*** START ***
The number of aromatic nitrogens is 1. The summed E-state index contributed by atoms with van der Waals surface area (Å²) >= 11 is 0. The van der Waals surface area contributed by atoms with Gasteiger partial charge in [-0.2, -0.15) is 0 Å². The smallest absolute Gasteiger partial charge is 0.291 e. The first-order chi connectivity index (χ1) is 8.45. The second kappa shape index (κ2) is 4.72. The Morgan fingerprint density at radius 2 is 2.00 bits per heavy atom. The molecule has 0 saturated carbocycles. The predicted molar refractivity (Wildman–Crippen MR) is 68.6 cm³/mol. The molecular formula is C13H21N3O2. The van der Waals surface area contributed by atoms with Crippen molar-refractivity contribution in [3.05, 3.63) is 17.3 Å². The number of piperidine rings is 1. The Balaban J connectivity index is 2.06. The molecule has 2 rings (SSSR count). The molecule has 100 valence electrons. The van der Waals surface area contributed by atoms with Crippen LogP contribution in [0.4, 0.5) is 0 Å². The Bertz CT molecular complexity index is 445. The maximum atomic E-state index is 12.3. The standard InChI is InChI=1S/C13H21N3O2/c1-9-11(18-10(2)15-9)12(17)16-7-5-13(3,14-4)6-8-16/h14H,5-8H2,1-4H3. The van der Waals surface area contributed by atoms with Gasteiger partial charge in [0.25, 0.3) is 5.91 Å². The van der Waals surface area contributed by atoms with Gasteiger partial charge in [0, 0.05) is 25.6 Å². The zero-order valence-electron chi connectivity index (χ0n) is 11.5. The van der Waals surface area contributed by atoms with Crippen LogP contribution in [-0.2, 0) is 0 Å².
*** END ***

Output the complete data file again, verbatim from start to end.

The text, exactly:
The number of aromatic nitrogens is 1. The summed E-state index contributed by atoms with van der Waals surface area (Å²) >= 11 is 0. The van der Waals surface area contributed by atoms with Gasteiger partial charge in [-0.2, -0.15) is 0 Å². The smallest absolute Gasteiger partial charge is 0.291 e. The first-order chi connectivity index (χ1) is 8.45. The second kappa shape index (κ2) is 4.72. The Morgan fingerprint density at radius 2 is 2.00 bits per heavy atom. The molecule has 0 saturated carbocycles. The predicted molar refractivity (Wildman–Crippen MR) is 68.6 cm³/mol. The molecular formula is C13H21N3O2. The van der Waals surface area contributed by atoms with Crippen molar-refractivity contribution in [3.05, 3.63) is 17.3 Å². The number of piperidine rings is 1. The Balaban J connectivity index is 2.06. The molecule has 2 rings (SSSR count). The molecule has 100 valence electrons. The van der Waals surface area contributed by atoms with Crippen LogP contribution in [0.4, 0.5) is 0 Å². The Bertz CT molecular complexity index is 445. The maximum atomic E-state index is 12.3. The standard InChI is InChI=1S/C13H21N3O2/c1-9-11(18-10(2)15-9)12(17)16-7-5-13(3,14-4)6-8-16/h14H,5-8H2,1-4H3. The van der Waals surface area contributed by atoms with Gasteiger partial charge in [0.25, 0.3) is 5.91 Å². The van der Waals surface area contributed by atoms with Gasteiger partial charge in [0, 0.05) is 25.6 Å². The zero-order valence-electron chi connectivity index (χ0n) is 11.5. The van der Waals surface area contributed by atoms with Crippen LogP contribution in [-0.2, 0) is 0 Å².